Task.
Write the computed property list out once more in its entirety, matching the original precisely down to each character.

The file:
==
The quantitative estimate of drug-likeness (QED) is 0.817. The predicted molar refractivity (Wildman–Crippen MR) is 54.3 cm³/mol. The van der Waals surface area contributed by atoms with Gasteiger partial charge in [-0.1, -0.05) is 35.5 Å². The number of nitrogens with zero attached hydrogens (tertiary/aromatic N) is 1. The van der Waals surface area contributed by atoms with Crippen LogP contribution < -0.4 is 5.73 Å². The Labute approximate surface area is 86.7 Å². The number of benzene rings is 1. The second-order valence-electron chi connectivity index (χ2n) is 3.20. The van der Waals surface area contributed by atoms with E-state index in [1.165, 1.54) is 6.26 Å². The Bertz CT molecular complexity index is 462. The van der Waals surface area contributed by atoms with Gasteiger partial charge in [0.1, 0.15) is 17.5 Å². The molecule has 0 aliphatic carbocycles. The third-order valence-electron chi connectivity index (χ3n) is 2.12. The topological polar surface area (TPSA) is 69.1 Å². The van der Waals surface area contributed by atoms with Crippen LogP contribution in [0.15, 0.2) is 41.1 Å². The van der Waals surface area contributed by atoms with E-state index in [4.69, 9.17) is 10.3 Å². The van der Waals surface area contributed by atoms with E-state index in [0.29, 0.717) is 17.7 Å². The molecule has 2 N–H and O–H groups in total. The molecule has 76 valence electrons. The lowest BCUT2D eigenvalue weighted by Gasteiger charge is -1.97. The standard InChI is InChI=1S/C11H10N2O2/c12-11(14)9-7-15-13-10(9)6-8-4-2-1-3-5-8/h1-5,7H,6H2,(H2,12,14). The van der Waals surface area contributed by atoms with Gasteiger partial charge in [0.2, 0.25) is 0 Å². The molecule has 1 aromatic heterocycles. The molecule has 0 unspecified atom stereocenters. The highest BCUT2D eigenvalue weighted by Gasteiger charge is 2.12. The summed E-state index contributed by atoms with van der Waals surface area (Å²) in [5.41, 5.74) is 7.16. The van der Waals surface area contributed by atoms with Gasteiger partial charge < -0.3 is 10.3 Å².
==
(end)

The quantitative estimate of drug-likeness (QED) is 0.817. The predicted molar refractivity (Wildman–Crippen MR) is 54.3 cm³/mol. The van der Waals surface area contributed by atoms with Gasteiger partial charge in [-0.1, -0.05) is 35.5 Å². The number of nitrogens with zero attached hydrogens (tertiary/aromatic N) is 1. The van der Waals surface area contributed by atoms with Crippen LogP contribution < -0.4 is 5.73 Å². The Labute approximate surface area is 86.7 Å². The number of benzene rings is 1. The second-order valence-electron chi connectivity index (χ2n) is 3.20. The van der Waals surface area contributed by atoms with E-state index in [1.165, 1.54) is 6.26 Å². The Bertz CT molecular complexity index is 462. The van der Waals surface area contributed by atoms with Gasteiger partial charge in [0.1, 0.15) is 17.5 Å². The molecule has 0 aliphatic carbocycles. The third-order valence-electron chi connectivity index (χ3n) is 2.12. The topological polar surface area (TPSA) is 69.1 Å². The van der Waals surface area contributed by atoms with Crippen LogP contribution in [0.15, 0.2) is 41.1 Å². The van der Waals surface area contributed by atoms with E-state index in [4.69, 9.17) is 10.3 Å². The van der Waals surface area contributed by atoms with E-state index in [0.29, 0.717) is 17.7 Å². The molecule has 2 N–H and O–H groups in total. The molecule has 76 valence electrons. The lowest BCUT2D eigenvalue weighted by Gasteiger charge is -1.97. The standard InChI is InChI=1S/C11H10N2O2/c12-11(14)9-7-15-13-10(9)6-8-4-2-1-3-5-8/h1-5,7H,6H2,(H2,12,14). The van der Waals surface area contributed by atoms with Gasteiger partial charge in [0.2, 0.25) is 0 Å². The molecule has 1 aromatic heterocycles. The molecule has 0 unspecified atom stereocenters. The highest BCUT2D eigenvalue weighted by Gasteiger charge is 2.12. The summed E-state index contributed by atoms with van der Waals surface area (Å²) in [5.41, 5.74) is 7.16. The van der Waals surface area contributed by atoms with Gasteiger partial charge < -0.3 is 10.3 Å².